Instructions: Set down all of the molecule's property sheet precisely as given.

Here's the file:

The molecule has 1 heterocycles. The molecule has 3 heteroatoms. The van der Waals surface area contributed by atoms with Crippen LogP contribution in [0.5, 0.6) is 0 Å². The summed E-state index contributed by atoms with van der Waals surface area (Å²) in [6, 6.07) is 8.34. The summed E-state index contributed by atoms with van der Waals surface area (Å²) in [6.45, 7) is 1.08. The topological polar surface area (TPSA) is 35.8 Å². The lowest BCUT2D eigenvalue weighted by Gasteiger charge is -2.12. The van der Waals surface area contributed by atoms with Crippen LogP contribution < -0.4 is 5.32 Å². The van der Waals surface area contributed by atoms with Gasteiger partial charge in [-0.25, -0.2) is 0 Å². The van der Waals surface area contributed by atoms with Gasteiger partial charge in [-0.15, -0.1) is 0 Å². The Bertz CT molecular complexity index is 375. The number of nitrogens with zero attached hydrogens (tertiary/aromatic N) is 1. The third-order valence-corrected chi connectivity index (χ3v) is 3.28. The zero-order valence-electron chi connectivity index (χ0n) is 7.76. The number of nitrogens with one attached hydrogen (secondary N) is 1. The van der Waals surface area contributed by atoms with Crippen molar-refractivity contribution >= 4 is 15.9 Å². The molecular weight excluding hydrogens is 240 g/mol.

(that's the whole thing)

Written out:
The molecule has 1 heterocycles. The molecule has 3 heteroatoms. The van der Waals surface area contributed by atoms with Crippen LogP contribution in [0.5, 0.6) is 0 Å². The summed E-state index contributed by atoms with van der Waals surface area (Å²) in [6, 6.07) is 8.34. The summed E-state index contributed by atoms with van der Waals surface area (Å²) in [6.45, 7) is 1.08. The topological polar surface area (TPSA) is 35.8 Å². The lowest BCUT2D eigenvalue weighted by Gasteiger charge is -2.12. The van der Waals surface area contributed by atoms with Crippen LogP contribution < -0.4 is 5.32 Å². The van der Waals surface area contributed by atoms with Gasteiger partial charge in [-0.25, -0.2) is 0 Å². The van der Waals surface area contributed by atoms with Gasteiger partial charge in [-0.15, -0.1) is 0 Å². The Bertz CT molecular complexity index is 375. The number of nitrogens with zero attached hydrogens (tertiary/aromatic N) is 1. The third-order valence-corrected chi connectivity index (χ3v) is 3.28. The zero-order valence-electron chi connectivity index (χ0n) is 7.76. The number of nitrogens with one attached hydrogen (secondary N) is 1. The van der Waals surface area contributed by atoms with Crippen molar-refractivity contribution >= 4 is 15.9 Å². The molecular weight excluding hydrogens is 240 g/mol.